Elementary PhyEd & Specially Designed PhyEd Teacher
School District of Waukesha
Assessing in Physical Education can be hard. We all know the barriers; big groups, large gym, technology issues, something to write on, and the list goes on. But really the biggest barrier is always the same… time. Many of us are lucky to accumulate much more than 50 hours with our students for the WHOLE YEAR, at least in my experience as an elementary PE teacher. Many of us work that many hours in a normal week! Now, I am not here to tell you that we can switch that and all of our problems will be solved, but it is important to identify our barriers and then move forward from there. So, thinking about assessment, there are four big questions you should ask yourself when planning; what am I assessing? Why am I assessing? When? And sometimes the trickiest, how. In the remainder of this article am hoping I can provide a new perspective or refresher for you when answering these questions.
How do you pick WHAT you assess? For this question, we are lucky to have our SHAPE organization who provides us with so many resources and clear guidance as to what our students should be learning at what grade levels. If you haven’t looked through a copy of, “National Standards & Grade-Level Outcomes for K-12 Physical Education,” you should! Not only does it provide clear grade bands about who is learning what when, but it also gives you some skill descriptions that are useful for who what to look for when assessing. One area that seems to trip people up when thinking of what you want to assess, is people is asking instead, “what do I want to grade.” These two things do NOT have to be synonymous. If you are teaching your students something, generally speaking, you want to assess it, how else will you know that they’ve learned it? But, just because you assess something, doesn’t mean it then has to be graded. Remembering, that some assessments can be formative, or summative, and making reflecting and differentiating with that in mind, will help you to feel as though you are not assessing and grading everything. Because, let’s face it, there are over 50 different things that we are supposed to be teaching our students, at least at the Elementary level, and going back to the 50 hours a year, that seems a little daunting. Let the standards be your guide in planning and in what your students need to know, but that doesn’t dictate what you grade your students on, and does not have to be the same.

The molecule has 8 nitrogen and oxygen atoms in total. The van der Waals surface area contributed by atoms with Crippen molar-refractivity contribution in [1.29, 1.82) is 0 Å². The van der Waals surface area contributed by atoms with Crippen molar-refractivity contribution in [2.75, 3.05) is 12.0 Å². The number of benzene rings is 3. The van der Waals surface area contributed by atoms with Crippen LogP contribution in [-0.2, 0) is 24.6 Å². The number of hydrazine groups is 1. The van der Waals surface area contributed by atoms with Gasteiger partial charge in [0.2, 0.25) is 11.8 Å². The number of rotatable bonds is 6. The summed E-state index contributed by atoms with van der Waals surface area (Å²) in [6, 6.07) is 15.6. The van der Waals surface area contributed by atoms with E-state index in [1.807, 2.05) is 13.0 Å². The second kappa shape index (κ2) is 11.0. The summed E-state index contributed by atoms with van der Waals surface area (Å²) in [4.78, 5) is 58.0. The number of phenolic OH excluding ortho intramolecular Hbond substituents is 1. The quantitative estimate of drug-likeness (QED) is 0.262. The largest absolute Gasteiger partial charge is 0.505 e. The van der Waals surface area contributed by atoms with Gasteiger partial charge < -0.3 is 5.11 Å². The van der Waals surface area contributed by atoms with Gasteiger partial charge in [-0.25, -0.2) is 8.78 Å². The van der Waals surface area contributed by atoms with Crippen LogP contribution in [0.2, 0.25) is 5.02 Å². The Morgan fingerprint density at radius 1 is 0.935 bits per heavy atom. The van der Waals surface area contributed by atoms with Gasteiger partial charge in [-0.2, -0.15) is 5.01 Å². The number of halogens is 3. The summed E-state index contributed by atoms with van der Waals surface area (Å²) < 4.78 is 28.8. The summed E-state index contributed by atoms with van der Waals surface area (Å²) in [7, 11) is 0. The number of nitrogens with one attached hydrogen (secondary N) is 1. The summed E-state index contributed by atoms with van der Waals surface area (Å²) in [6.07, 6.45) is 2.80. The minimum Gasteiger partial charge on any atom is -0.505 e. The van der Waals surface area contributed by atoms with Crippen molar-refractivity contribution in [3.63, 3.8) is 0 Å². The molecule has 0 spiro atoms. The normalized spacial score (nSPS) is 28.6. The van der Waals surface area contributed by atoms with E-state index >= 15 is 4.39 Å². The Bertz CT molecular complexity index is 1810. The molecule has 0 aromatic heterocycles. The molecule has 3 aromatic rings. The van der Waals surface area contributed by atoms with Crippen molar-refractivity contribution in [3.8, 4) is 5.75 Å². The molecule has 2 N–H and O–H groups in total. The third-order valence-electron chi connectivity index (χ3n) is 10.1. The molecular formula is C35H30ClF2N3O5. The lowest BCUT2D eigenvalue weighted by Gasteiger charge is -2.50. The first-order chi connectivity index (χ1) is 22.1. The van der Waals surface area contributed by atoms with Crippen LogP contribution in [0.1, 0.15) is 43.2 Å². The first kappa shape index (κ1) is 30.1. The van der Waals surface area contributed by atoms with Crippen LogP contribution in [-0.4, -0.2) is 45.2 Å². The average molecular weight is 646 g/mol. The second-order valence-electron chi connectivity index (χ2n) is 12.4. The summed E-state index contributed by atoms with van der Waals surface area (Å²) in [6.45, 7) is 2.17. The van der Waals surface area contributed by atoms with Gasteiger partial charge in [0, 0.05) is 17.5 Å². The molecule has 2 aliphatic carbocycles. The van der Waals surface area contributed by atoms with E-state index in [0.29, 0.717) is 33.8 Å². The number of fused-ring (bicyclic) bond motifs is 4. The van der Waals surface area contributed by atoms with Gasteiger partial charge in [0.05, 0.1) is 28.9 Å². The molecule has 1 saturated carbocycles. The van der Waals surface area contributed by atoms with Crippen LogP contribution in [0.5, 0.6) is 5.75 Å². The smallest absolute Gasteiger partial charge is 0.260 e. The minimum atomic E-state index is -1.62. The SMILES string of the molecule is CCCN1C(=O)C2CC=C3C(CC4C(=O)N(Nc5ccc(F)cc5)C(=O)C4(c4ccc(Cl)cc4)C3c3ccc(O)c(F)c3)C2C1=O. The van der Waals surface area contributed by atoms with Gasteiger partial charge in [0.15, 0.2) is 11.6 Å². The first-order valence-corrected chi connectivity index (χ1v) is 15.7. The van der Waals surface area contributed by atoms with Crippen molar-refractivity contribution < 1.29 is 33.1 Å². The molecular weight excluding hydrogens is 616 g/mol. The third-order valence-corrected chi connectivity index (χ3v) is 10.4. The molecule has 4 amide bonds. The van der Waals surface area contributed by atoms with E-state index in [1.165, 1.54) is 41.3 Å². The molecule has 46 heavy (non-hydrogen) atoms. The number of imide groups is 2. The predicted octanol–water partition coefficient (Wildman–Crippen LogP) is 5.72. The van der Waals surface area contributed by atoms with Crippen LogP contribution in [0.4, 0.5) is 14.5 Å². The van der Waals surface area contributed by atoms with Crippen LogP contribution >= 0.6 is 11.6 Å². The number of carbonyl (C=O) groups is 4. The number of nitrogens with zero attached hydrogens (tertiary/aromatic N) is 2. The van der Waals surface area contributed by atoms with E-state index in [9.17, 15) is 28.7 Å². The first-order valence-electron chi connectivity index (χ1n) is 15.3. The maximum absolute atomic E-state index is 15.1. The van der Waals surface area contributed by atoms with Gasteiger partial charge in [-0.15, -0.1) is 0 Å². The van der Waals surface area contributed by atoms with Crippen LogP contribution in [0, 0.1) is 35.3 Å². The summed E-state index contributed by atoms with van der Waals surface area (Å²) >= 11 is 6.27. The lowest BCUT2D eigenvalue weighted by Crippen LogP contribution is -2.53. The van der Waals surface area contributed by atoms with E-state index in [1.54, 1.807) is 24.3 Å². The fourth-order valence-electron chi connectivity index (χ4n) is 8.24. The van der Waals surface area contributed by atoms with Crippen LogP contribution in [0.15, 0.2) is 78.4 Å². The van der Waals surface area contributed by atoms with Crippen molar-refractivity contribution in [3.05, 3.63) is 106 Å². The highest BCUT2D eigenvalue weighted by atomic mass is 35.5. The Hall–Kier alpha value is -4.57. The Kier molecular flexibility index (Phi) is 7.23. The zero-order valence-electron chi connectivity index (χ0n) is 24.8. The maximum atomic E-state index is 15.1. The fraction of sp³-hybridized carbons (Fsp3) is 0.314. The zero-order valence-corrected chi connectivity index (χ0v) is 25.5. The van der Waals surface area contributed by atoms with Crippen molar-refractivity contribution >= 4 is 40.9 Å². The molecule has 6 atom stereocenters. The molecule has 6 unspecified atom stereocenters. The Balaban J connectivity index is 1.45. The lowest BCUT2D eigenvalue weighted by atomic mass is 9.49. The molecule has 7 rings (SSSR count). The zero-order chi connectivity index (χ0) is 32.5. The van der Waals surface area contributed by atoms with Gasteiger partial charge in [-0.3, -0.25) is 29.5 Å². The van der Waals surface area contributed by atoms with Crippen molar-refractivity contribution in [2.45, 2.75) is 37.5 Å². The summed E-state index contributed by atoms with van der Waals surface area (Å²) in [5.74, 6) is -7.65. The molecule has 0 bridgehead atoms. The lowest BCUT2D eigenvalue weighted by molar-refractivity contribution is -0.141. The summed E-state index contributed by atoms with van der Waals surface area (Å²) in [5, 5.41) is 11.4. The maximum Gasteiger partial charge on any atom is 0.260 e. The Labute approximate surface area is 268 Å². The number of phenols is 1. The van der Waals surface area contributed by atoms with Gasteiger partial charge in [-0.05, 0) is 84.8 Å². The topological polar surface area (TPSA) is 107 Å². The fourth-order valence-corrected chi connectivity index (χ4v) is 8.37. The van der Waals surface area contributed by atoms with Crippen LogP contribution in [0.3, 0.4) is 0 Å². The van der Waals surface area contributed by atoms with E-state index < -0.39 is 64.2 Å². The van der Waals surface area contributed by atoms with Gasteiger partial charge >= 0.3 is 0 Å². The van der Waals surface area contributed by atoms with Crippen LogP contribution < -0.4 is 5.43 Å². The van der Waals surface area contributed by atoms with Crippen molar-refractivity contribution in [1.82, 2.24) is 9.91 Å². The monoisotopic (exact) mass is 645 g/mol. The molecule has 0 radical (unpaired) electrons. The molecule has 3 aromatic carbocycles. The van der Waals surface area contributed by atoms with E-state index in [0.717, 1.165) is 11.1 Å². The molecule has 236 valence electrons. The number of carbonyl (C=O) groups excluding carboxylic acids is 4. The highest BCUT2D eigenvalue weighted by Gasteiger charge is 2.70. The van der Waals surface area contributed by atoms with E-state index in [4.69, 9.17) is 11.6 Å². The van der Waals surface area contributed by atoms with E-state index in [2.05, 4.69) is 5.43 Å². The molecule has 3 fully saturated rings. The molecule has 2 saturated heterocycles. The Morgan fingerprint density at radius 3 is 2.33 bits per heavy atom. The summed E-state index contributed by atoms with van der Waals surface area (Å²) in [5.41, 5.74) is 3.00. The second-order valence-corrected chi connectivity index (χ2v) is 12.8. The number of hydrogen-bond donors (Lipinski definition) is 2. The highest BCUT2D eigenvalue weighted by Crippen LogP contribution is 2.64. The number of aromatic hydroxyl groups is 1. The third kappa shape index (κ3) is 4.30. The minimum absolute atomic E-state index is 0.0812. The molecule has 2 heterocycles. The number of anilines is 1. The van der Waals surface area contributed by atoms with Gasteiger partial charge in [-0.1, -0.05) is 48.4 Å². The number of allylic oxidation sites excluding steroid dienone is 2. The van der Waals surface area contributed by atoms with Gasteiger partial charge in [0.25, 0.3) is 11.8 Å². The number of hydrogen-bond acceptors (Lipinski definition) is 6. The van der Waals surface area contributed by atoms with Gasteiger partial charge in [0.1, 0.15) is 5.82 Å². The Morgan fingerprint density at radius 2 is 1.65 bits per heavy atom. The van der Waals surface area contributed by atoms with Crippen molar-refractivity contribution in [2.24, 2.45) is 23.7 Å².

Why do you assess your students? Because we want to make sure that they have learned it, right? This, “wh,” question probably is the easiest for us to answer. As teachers, continuous learners, and reflective practitioners, collecting feedback and data on how our students are doing will continue to grow our ability to give our students the best opportunities for growth and learning. And isn’t that what it’s all about? Now, in connecting the, “why,” back to grading. Some of us are probably required to report out on a particular number of standards or assessments, try not to let that dictate why you assess though. Reporting out grades is meant to be a snapshot of where students are at and communicating that to families, but is not your why. Sharing that information, giving feedback and communicating to students what they are learning and why, also helps in creating that student ownership and involvement in their learning, building and expanding the why for us as educators as well.